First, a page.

The multi-disciplinary content of the program as well as its priorities, planning and execution, will have to be a national preoccupation.

Its time frame is generational and open-ended, meaning it will span several administrations and, therefore, must be non-partisan, holistic adequately financed.

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ACT NOW!: Since the salutary effects of System Change and People Change are too far off in time to be felt during the Aquino administration, drastic immediate steps should be taken to arrest the deterioration of the current national situation.

The administration may take such measures as these ones at least to give a hint of a major policy redirection toward real change:

• Dismiss, suspend or retire high-profile administration officials who fail the perception test for public officers, especially those perceived to be members of the untouchable KKK crowd. Nobody in government is indispensable.

(As we were writing this, we got word that Asst. Secretary Virginia Torres, chief of the Land Transportation Office, has announced her resignation to take effect before the end of the month. “Para magkaroon ng katahimikan sa LTO, sa mga issues, I chose to retire,” Torres said. Her tenure has been marked by negative reports of alleged misdeeds in office.)

• Stop partisan and selective prosecution. Do not first demolish in media persons, especially perceived enemies of the administration, before formal charges (not mere information before the state prosecutors, the justice department or the Ombudsman) are filed with the Sandiganbayan. Just file the complaint and let the matter take its natural course.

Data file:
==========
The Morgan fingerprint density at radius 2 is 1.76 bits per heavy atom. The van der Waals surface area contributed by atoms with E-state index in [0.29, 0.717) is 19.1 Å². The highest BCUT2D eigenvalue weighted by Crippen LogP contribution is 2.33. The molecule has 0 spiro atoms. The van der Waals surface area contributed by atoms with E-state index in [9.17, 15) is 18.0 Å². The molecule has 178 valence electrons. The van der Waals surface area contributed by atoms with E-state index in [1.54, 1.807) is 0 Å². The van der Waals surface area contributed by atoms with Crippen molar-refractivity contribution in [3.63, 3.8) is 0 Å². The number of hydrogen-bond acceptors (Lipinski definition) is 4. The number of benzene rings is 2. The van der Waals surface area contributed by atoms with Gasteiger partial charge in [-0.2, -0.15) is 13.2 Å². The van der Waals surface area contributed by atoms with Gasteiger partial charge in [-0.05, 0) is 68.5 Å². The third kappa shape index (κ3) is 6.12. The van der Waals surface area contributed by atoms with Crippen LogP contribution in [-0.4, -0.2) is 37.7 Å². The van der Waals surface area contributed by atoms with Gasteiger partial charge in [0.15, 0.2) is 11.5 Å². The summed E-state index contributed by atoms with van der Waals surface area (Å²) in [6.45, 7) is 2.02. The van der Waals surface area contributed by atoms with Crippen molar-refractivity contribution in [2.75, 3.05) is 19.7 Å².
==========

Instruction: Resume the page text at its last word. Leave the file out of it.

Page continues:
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REJECT ALL PORK: We have said before and we reiterate it: The President must renounce all his pork if he wants to quell the unrest over the scandalous abuse of public funds in and out of the budget. He can:

• Delete the Priority Development Assistance Fund and realign it to specific projects or operations to be managed directly by the proper implementing agencies without involving lawmakers who can then concentrate on their main job of legislation.

• Freeze the Disbursement Acceleration Program, which Malacañang invented in 2011 as a barrel to hold forced savings of various agencies, then realign the funds (as with the PDAF) for specific projects or operations without the involvement of lawmakers.

• Treat similarly as PDAF and DAP all lump sums in the Executive offices, except intelligence funds, that are disbursed at the sole discretion of the President. Their use should not be coursed through or involve legislators or their nominated non-government organizations or contractors.

• Turn over to the national treasury the President’s social fund from the Philippine Amusement and Gaming Corp. and the special fund from the Philippine Charity Sweepstakes Office and include them with other government revenue in the regular budgeting process.

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(First published in the Philippine STAR of October 8, 2013)